Online games enable chats so that the players can interact with themselves to boost the fun experience. Though this is an excellent opportunity to get to meet new people, children can easily misuse it. Because of this, you need to talk to your children to choose their words wisely when interacting with people online. Also, they should be careful not to give out personal information to just anybody.

You should set rules that your children must follow, such as the time they spend on the game mechanics day, where they play the game, the kind of games they are allowed to play, etc. Also, enable parental control on the gaming gear and monitor how your children play.

How to Deal with Sexting?

It would be best if you let your children know about the dangers of sexting. Many parents may want to shy away from this or casually talk about it. You shouldn’t take this approach. Instead, create a friendly environment where your children can be free to interact with you on the subject.

Here their view on sexting and let them know it is a criminal offense, especially when a minor is involved.

When you want to talk about sexting with your children, you should stress the following.

  • Let them know they can’t take back or have control over anything they post or send. So your children should be careful whenever they think about such.
  • Let them know that there are enormous consequences of sending explicit images, including getting expelled from school and attracting criminal investigation.
  • Let them know that sending explicit pictures of others can be very humiliating, and one wouldn’t know the extent to which it may affect the person.
  • Let them also think about how people will see them when the images leak. It will have a devastating effect on their self-esteem, so they shouldn’t even try it.
  • Let them know that they shouldn’t let anyone pressure them into getting involved with sexting. Make it clear to your children that they can approach you and freely talk to you if anyone is requesting to send or receive explicit photos from them.

How to Deal with Cyberbullyin?

According to the Pew Research Center, cyberbullying is becoming a significant problem as over 60% of American teenagers have been cyberbullied. Both girls and boys fall victim to Cyberbullying, but the number is higher with the girls who are more likely to be victimized.

You must talk to your children about how they can avoid bullying other children.

When teenagers get bullied over the internet, they seldom talk about it. That is why you need to know the signs that will tell you whether your child is a victim of cyberbullying.

Look out for the following signs:

  • They will always look stressed whenever they read particular text messages or emails.
  • They are not having an interest in checking their phones or using the internet.
  • They will be reluctant to attend any school or social event.
  • They look fearful, depressed, with very low self-esteem.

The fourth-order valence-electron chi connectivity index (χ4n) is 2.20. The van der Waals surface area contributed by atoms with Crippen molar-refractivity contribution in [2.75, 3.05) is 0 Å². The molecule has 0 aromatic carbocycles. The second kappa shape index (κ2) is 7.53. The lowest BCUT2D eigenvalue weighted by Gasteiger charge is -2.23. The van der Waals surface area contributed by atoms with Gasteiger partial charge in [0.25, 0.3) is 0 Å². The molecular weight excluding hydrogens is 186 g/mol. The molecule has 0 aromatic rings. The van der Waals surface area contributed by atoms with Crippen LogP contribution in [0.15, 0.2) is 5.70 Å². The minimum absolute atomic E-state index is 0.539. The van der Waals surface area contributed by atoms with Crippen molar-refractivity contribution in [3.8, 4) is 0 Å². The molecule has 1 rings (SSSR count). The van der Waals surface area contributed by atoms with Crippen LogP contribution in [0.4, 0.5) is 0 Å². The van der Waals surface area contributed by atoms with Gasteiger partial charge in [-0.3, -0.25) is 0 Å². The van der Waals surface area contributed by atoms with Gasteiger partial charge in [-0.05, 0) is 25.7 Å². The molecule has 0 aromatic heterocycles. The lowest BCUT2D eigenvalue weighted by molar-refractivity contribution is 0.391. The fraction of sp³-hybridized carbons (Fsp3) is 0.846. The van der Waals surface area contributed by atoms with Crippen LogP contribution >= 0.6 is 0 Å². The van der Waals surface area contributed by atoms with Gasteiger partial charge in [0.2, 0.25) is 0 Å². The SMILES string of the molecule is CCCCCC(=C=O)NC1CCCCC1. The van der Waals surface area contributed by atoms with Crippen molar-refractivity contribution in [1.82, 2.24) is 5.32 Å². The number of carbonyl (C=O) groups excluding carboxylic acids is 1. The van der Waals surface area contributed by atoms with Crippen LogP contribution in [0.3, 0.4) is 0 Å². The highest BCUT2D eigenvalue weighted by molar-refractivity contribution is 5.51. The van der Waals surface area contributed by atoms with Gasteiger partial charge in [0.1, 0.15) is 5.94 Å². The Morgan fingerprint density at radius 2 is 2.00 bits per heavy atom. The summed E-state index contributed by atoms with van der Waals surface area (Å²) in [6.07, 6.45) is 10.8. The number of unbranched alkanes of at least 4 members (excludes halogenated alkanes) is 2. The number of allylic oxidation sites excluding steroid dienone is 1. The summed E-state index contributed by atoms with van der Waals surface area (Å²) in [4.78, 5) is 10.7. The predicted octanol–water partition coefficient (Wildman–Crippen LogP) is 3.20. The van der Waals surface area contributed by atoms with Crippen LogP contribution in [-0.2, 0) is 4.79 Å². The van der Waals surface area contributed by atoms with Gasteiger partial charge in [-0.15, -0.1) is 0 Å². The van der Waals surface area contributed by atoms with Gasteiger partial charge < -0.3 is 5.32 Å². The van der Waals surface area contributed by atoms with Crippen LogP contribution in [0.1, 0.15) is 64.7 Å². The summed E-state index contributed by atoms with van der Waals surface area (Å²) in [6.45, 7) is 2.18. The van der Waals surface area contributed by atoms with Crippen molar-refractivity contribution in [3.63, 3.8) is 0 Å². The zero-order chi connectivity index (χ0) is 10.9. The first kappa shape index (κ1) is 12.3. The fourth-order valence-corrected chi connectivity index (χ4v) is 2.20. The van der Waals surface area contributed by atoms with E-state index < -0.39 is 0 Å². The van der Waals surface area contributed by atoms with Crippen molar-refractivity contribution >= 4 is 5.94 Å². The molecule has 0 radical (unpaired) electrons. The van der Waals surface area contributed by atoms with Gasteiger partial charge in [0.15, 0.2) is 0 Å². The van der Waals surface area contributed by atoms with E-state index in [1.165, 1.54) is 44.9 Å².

• They lose appetite and are unable to sleep.
  • They are often withdrawn from friends and family.
  • They begin to have suicidal thoughts and may even talk about it.
  • They begin to fall back in school grades due to low concentration in class.

When any of your children show these signs, you can use the following ways to handle the situation safely:

  • When you learn about what your child is going through, report the situation to the school authorities. Discuss with them their action plan to deal with the situation.
  • You should also meet with the bully’s parents or guardians and let them know what their child is doing.
  • According to recommendations by the National Center on Missing and Exploited Children, you should encourage your children to save the evidence of the bullying and report it to the website or app administrators rather than to respond when cyberbullied.
  • Teach your children to be friendly to victims of cyberbullying. They should also report to appropriate authorities like their class teacher about such.

Conclusion: How to Handle Online Threats on your Children?

When you notice your child is facing threats online, you should report the situation immediately to the law enforcement agency in your location. Such dangers include posts about terrorism, internet fraud schemes, child trafficking, or racism.

Do not approach the source of the threat in person. The law enforcement agency near you will handle that for you.

Be there to communicate with your children, encouraging them not to give room for fear and depression. If they know anyone in such a situation, they should let you know to involve the child’s parents as you take the case to the law enforcement agency.

About the author
Lucia Danes
Lucia Danes - Malware and spyware analyst

Lucia Danes is a news editor at Reviewedbypro.com. She is extremely passionate when it comes to helping people deal with various online threats, so she wants her articles to be understood even by those with no IT background.

Contact Lucia Danes